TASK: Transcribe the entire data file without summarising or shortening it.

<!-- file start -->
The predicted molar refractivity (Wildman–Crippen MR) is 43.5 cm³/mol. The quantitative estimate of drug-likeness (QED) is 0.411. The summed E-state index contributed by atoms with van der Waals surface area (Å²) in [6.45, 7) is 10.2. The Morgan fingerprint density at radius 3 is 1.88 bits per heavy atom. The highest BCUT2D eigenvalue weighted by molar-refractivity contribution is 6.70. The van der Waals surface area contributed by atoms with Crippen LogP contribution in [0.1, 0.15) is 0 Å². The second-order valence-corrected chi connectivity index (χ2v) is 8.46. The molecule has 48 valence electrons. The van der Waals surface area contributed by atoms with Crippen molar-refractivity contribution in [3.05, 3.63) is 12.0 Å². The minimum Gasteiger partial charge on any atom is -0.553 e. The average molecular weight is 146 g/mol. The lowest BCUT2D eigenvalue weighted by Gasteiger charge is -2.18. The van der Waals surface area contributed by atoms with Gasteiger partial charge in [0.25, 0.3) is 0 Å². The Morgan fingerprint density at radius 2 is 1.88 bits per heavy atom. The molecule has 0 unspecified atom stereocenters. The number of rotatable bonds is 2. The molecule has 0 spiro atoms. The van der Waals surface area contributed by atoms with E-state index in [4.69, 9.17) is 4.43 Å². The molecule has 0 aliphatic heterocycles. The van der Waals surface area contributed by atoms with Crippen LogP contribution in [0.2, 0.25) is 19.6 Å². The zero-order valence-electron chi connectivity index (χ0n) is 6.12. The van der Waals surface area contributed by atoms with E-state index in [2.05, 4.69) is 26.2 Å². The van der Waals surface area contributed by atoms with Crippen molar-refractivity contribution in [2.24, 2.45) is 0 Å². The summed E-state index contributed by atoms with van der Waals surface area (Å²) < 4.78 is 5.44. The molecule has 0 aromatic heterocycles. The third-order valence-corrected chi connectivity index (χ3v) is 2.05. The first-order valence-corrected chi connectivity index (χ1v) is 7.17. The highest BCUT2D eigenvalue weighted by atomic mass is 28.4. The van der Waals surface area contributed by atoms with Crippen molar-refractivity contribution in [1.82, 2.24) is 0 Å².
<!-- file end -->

The predicted molar refractivity (Wildman–Crippen MR) is 43.5 cm³/mol. The quantitative estimate of drug-likeness (QED) is 0.411. The summed E-state index contributed by atoms with van der Waals surface area (Å²) in [6.45, 7) is 10.2. The Morgan fingerprint density at radius 3 is 1.88 bits per heavy atom. The highest BCUT2D eigenvalue weighted by molar-refractivity contribution is 6.70. The van der Waals surface area contributed by atoms with Crippen LogP contribution in [0.1, 0.15) is 0 Å². The second-order valence-corrected chi connectivity index (χ2v) is 8.46. The molecule has 48 valence electrons. The van der Waals surface area contributed by atoms with Crippen molar-refractivity contribution in [3.05, 3.63) is 12.0 Å². The minimum Gasteiger partial charge on any atom is -0.553 e. The average molecular weight is 146 g/mol. The lowest BCUT2D eigenvalue weighted by Gasteiger charge is -2.18. The van der Waals surface area contributed by atoms with Gasteiger partial charge in [0.25, 0.3) is 0 Å². The Morgan fingerprint density at radius 2 is 1.88 bits per heavy atom. The molecule has 0 unspecified atom stereocenters. The number of rotatable bonds is 2. The molecule has 0 spiro atoms. The van der Waals surface area contributed by atoms with E-state index in [4.69, 9.17) is 4.43 Å². The molecule has 0 aliphatic heterocycles. The van der Waals surface area contributed by atoms with Crippen LogP contribution in [0.2, 0.25) is 19.6 Å². The zero-order valence-electron chi connectivity index (χ0n) is 6.12. The van der Waals surface area contributed by atoms with E-state index in [2.05, 4.69) is 26.2 Å². The van der Waals surface area contributed by atoms with Crippen molar-refractivity contribution in [2.24, 2.45) is 0 Å². The summed E-state index contributed by atoms with van der Waals surface area (Å²) < 4.78 is 5.44. The molecule has 0 aromatic heterocycles. The third-order valence-corrected chi connectivity index (χ3v) is 2.05. The first-order valence-corrected chi connectivity index (χ1v) is 7.17. The highest BCUT2D eigenvalue weighted by atomic mass is 28.4. The van der Waals surface area contributed by atoms with Crippen molar-refractivity contribution in [1.82, 2.24) is 0 Å².